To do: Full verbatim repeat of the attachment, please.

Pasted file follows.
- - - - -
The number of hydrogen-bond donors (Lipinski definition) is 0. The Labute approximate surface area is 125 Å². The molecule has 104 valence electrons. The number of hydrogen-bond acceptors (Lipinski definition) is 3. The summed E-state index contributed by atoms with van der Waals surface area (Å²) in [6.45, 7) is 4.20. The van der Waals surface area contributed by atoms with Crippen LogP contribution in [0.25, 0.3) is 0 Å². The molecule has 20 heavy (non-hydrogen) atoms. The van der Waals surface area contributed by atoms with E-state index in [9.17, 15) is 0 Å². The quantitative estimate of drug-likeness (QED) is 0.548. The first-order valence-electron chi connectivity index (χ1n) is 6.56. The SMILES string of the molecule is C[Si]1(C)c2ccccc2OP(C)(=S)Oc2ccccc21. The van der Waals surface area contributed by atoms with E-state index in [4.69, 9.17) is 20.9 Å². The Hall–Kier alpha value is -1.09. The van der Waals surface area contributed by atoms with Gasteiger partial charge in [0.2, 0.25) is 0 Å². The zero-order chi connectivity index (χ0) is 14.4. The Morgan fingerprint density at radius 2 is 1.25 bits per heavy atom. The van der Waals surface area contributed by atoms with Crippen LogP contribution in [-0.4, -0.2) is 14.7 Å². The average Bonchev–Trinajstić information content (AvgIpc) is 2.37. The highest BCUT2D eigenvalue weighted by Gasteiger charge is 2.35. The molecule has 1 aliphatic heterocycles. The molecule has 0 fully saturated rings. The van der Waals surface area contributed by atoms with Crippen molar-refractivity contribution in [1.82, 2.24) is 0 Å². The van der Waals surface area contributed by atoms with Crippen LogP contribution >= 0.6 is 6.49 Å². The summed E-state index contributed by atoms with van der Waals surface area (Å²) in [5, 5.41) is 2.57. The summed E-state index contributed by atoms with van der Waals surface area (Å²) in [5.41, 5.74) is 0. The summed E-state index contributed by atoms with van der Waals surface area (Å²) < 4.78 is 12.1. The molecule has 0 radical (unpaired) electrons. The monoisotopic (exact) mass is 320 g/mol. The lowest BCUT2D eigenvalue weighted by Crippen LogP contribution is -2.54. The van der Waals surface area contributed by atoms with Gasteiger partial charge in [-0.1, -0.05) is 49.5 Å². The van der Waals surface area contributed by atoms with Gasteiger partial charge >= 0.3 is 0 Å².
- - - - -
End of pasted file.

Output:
The number of hydrogen-bond donors (Lipinski definition) is 0. The Labute approximate surface area is 125 Å². The molecule has 104 valence electrons. The number of hydrogen-bond acceptors (Lipinski definition) is 3. The summed E-state index contributed by atoms with van der Waals surface area (Å²) in [6.45, 7) is 4.20. The van der Waals surface area contributed by atoms with Crippen LogP contribution in [0.25, 0.3) is 0 Å². The molecule has 20 heavy (non-hydrogen) atoms. The van der Waals surface area contributed by atoms with E-state index in [9.17, 15) is 0 Å². The quantitative estimate of drug-likeness (QED) is 0.548. The first-order valence-electron chi connectivity index (χ1n) is 6.56. The SMILES string of the molecule is C[Si]1(C)c2ccccc2OP(C)(=S)Oc2ccccc21. The van der Waals surface area contributed by atoms with E-state index in [4.69, 9.17) is 20.9 Å². The Hall–Kier alpha value is -1.09. The van der Waals surface area contributed by atoms with Gasteiger partial charge in [0.2, 0.25) is 0 Å². The zero-order chi connectivity index (χ0) is 14.4. The Morgan fingerprint density at radius 2 is 1.25 bits per heavy atom. The van der Waals surface area contributed by atoms with Crippen LogP contribution in [-0.4, -0.2) is 14.7 Å². The average Bonchev–Trinajstić information content (AvgIpc) is 2.37. The highest BCUT2D eigenvalue weighted by Gasteiger charge is 2.35. The molecule has 1 aliphatic heterocycles. The molecule has 0 fully saturated rings. The van der Waals surface area contributed by atoms with Crippen molar-refractivity contribution in [1.82, 2.24) is 0 Å². The van der Waals surface area contributed by atoms with Crippen LogP contribution >= 0.6 is 6.49 Å². The summed E-state index contributed by atoms with van der Waals surface area (Å²) in [5, 5.41) is 2.57. The summed E-state index contributed by atoms with van der Waals surface area (Å²) in [5.41, 5.74) is 0. The summed E-state index contributed by atoms with van der Waals surface area (Å²) < 4.78 is 12.1. The molecule has 0 radical (unpaired) electrons. The monoisotopic (exact) mass is 320 g/mol. The lowest BCUT2D eigenvalue weighted by Crippen LogP contribution is -2.54. The van der Waals surface area contributed by atoms with Gasteiger partial charge in [-0.1, -0.05) is 49.5 Å². The van der Waals surface area contributed by atoms with Gasteiger partial charge >= 0.3 is 0 Å².